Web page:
Therapeutic shoes and other prophylactic interventions are used to prevent diabetic foot ulceration (1,2), but patient’s compliance to use prescribed footwear has never been investigated in primary care. Therapeutic footwear might be effective in secondary ulcer prevention, as demonstrated in two noncontrolled trials, but was only effective when worn >60% of the daytime (3) or >8 h a day (4). In a controlled clinical trial, no benefit was observed between control patients wearing their own footwear and intervention patients wearing specialized footwear (5).
The aim was to measure the duration of walking with therapeutic shoes by a novel device, “Show-me” (shoe-wearing measuring equipment), in neuropathic patients without a history of ulcers.
Twenty-eight diabetic patients with an active lifestyle without major restrictions in bodily fitness were enrolled into the study. Patients gave their written informed consent and were aware of Show-me, which was built into the heel of the shoe. They were instructed to regularly wear their protective in-depth shoes outdoors (two different models of Medi shoe for women and men were offered, made by Bata, Cz). Neuropathy was defined by an abnormal vibration perception threshold at the tip of the great toes (6).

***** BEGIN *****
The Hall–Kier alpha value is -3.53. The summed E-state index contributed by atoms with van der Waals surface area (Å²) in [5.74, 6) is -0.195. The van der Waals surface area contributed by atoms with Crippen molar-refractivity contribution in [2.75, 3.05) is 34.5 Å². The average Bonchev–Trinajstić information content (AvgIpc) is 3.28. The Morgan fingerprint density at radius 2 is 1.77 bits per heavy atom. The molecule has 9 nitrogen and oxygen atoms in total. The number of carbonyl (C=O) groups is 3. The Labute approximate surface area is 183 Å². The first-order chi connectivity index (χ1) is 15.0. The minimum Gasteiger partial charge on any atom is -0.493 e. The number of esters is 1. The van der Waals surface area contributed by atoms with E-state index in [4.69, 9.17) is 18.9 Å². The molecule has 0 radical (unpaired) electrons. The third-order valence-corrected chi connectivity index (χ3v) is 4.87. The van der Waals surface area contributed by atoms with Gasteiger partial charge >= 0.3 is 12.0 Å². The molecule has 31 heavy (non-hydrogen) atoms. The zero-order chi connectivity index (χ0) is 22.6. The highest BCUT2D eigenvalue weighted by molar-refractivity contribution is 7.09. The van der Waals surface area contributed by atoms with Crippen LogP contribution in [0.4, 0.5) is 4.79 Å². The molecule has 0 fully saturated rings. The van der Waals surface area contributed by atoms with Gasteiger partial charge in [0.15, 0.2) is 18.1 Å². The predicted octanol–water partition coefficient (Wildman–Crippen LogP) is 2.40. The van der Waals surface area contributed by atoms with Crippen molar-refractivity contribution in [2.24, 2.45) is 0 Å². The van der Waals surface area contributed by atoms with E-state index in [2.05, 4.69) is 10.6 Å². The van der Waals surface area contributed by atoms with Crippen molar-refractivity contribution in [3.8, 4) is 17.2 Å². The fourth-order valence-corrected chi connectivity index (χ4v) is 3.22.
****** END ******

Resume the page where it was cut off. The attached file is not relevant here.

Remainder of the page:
Show-me is a force-sensor–based measuring device comparing a reference voltage with the signal from the sensor. By adjustment, an external load ≥400 N indicates walking, and discretization time for successive walking periods was set to 1 min. To elongate battery capacity, the electronic components, except the quartz-controlled timer, returned to sleep mode during periods between single walks. The measurement error was calculated with less than ±3.5% for a duration of walking of 30 min.
Twenty-five (89.3%) subjects suffered from type 2 diabetes, and 21 (75.0%) were male. Their mean age was 63.1 ± 6.2 years (95% CI 60.7–65.5), the mean duration of diabetes was 19.8 ± 10.4 years (15.8–23.9), and the mean vibration perception threshold was 39.7 ± 9.6 volts (36.0–43.5).
Fifteen patients started wearing the shoes during the warm season and 13 during the cold season. The mean study duration was 84.1 ± 34.3 days (70.8–97.4). Medi shoes were used for walking a total period of 3,156 h by all subjects, which corresponded to a median duration of walking of 81.8 h (lower quartile 41.5, upper quartile 107.0) per patient. The median daily duration of walking was 0.95 h (0.56, 1.19), but a great variation of the daily duration of walking was observed; the lowest daily median duration of walking was 0.28 h and the highest 6.84 h. Men used their Medi shoe significantly (P = 0.009, Mann-Whitney test) longer for daily walking than women (1.0 [0.8, 1.6] vs. 0.6 [0.3, 0.7]). Five of 28 (18%) subjects, all male, walked with their Medi shoes for longer than 1.5 h a day. The duration of walking was not significantly correlated to age, diabetes duration, or nerve function.
We have demonstrated a short daily duration of walking with therapeutic shoes in patients at risk for foot ulceration and would suggest to measure duration of walking as one key parameter in future trials on benefits of therapeutic footwear in diabetic patients.
This study was sponsored by the “Initiative for Biomedical Technology” (BMVIT, FFF, and ÖGBMT) grant no. 805336 together with H. Ochensberger (Orthopädie Schuhtechnik, Vienna), who was also involved in preparing shoes for the placement of Show-me.
Intermediate results were presented at the Annual Meeting of the Austrian Diabetes Association 2003.